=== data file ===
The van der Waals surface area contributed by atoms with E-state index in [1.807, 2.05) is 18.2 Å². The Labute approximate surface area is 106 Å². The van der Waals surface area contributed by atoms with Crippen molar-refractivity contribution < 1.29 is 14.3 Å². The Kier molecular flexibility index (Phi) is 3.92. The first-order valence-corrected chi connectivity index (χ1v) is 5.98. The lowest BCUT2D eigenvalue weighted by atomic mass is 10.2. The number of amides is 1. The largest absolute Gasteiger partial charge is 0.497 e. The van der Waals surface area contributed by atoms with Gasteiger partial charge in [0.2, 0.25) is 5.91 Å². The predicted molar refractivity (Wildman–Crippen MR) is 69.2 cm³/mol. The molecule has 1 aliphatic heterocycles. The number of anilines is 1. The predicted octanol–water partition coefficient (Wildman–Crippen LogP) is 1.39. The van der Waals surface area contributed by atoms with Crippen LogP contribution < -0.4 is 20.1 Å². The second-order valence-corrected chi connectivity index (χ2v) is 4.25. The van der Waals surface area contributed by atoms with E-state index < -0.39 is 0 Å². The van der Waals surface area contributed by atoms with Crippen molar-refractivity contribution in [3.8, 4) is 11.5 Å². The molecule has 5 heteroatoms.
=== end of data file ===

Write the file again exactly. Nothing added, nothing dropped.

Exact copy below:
The van der Waals surface area contributed by atoms with E-state index in [1.807, 2.05) is 18.2 Å². The Labute approximate surface area is 106 Å². The van der Waals surface area contributed by atoms with Crippen molar-refractivity contribution < 1.29 is 14.3 Å². The Kier molecular flexibility index (Phi) is 3.92. The first-order valence-corrected chi connectivity index (χ1v) is 5.98. The lowest BCUT2D eigenvalue weighted by atomic mass is 10.2. The number of amides is 1. The largest absolute Gasteiger partial charge is 0.497 e. The van der Waals surface area contributed by atoms with Gasteiger partial charge in [0.2, 0.25) is 5.91 Å². The predicted molar refractivity (Wildman–Crippen MR) is 69.2 cm³/mol. The molecule has 1 aliphatic heterocycles. The number of anilines is 1. The predicted octanol–water partition coefficient (Wildman–Crippen LogP) is 1.39. The van der Waals surface area contributed by atoms with Crippen LogP contribution < -0.4 is 20.1 Å². The second-order valence-corrected chi connectivity index (χ2v) is 4.25. The van der Waals surface area contributed by atoms with E-state index < -0.39 is 0 Å². The van der Waals surface area contributed by atoms with Crippen molar-refractivity contribution in [3.8, 4) is 11.5 Å². The molecule has 5 heteroatoms.